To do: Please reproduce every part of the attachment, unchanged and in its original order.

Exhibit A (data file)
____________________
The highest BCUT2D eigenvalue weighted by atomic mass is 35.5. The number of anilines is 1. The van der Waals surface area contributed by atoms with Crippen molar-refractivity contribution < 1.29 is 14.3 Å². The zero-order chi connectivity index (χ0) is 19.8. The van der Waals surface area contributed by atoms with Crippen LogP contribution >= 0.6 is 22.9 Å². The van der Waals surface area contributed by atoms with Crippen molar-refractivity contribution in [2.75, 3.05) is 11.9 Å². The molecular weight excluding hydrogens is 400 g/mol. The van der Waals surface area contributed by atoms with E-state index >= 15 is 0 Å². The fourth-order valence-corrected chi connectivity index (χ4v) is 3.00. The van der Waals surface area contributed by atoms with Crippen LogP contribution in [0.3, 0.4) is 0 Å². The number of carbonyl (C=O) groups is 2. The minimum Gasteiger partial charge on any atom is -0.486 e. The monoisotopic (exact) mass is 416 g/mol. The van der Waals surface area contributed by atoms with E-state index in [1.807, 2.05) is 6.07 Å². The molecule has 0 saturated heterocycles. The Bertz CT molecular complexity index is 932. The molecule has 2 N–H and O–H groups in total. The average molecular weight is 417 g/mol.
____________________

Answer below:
The highest BCUT2D eigenvalue weighted by atomic mass is 35.5. The number of anilines is 1. The van der Waals surface area contributed by atoms with Crippen molar-refractivity contribution < 1.29 is 14.3 Å². The zero-order chi connectivity index (χ0) is 19.8. The van der Waals surface area contributed by atoms with Crippen LogP contribution >= 0.6 is 22.9 Å². The van der Waals surface area contributed by atoms with Crippen molar-refractivity contribution in [2.75, 3.05) is 11.9 Å². The molecular weight excluding hydrogens is 400 g/mol. The van der Waals surface area contributed by atoms with E-state index >= 15 is 0 Å². The fourth-order valence-corrected chi connectivity index (χ4v) is 3.00. The van der Waals surface area contributed by atoms with Crippen LogP contribution in [0.3, 0.4) is 0 Å². The number of carbonyl (C=O) groups is 2. The minimum Gasteiger partial charge on any atom is -0.486 e. The monoisotopic (exact) mass is 416 g/mol. The van der Waals surface area contributed by atoms with E-state index in [1.807, 2.05) is 6.07 Å². The molecule has 0 saturated heterocycles. The Bertz CT molecular complexity index is 932. The molecule has 2 N–H and O–H groups in total. The average molecular weight is 417 g/mol.